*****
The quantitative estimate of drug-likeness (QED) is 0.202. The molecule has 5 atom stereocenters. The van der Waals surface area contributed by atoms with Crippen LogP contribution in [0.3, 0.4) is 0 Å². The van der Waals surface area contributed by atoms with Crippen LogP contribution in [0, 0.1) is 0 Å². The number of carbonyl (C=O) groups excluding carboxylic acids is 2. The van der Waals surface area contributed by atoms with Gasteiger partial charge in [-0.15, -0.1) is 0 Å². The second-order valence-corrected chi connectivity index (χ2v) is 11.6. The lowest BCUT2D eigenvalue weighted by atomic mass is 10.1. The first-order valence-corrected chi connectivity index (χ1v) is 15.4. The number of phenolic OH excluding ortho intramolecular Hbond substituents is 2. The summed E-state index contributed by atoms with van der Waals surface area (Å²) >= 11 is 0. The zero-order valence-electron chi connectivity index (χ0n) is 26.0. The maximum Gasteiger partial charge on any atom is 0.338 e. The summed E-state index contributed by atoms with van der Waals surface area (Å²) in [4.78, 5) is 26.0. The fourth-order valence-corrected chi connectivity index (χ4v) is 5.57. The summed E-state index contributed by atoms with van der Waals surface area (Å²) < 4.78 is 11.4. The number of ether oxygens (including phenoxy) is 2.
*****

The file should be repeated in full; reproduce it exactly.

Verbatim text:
The quantitative estimate of drug-likeness (QED) is 0.202. The molecule has 5 atom stereocenters. The van der Waals surface area contributed by atoms with Crippen LogP contribution in [0.3, 0.4) is 0 Å². The van der Waals surface area contributed by atoms with Crippen LogP contribution in [0, 0.1) is 0 Å². The number of carbonyl (C=O) groups excluding carboxylic acids is 2. The van der Waals surface area contributed by atoms with Gasteiger partial charge in [-0.15, -0.1) is 0 Å². The second-order valence-corrected chi connectivity index (χ2v) is 11.6. The lowest BCUT2D eigenvalue weighted by atomic mass is 10.1. The first-order valence-corrected chi connectivity index (χ1v) is 15.4. The number of phenolic OH excluding ortho intramolecular Hbond substituents is 2. The summed E-state index contributed by atoms with van der Waals surface area (Å²) >= 11 is 0. The zero-order valence-electron chi connectivity index (χ0n) is 26.0. The maximum Gasteiger partial charge on any atom is 0.338 e. The summed E-state index contributed by atoms with van der Waals surface area (Å²) in [4.78, 5) is 26.0. The fourth-order valence-corrected chi connectivity index (χ4v) is 5.57. The summed E-state index contributed by atoms with van der Waals surface area (Å²) < 4.78 is 11.4. The number of ether oxygens (including phenoxy) is 2.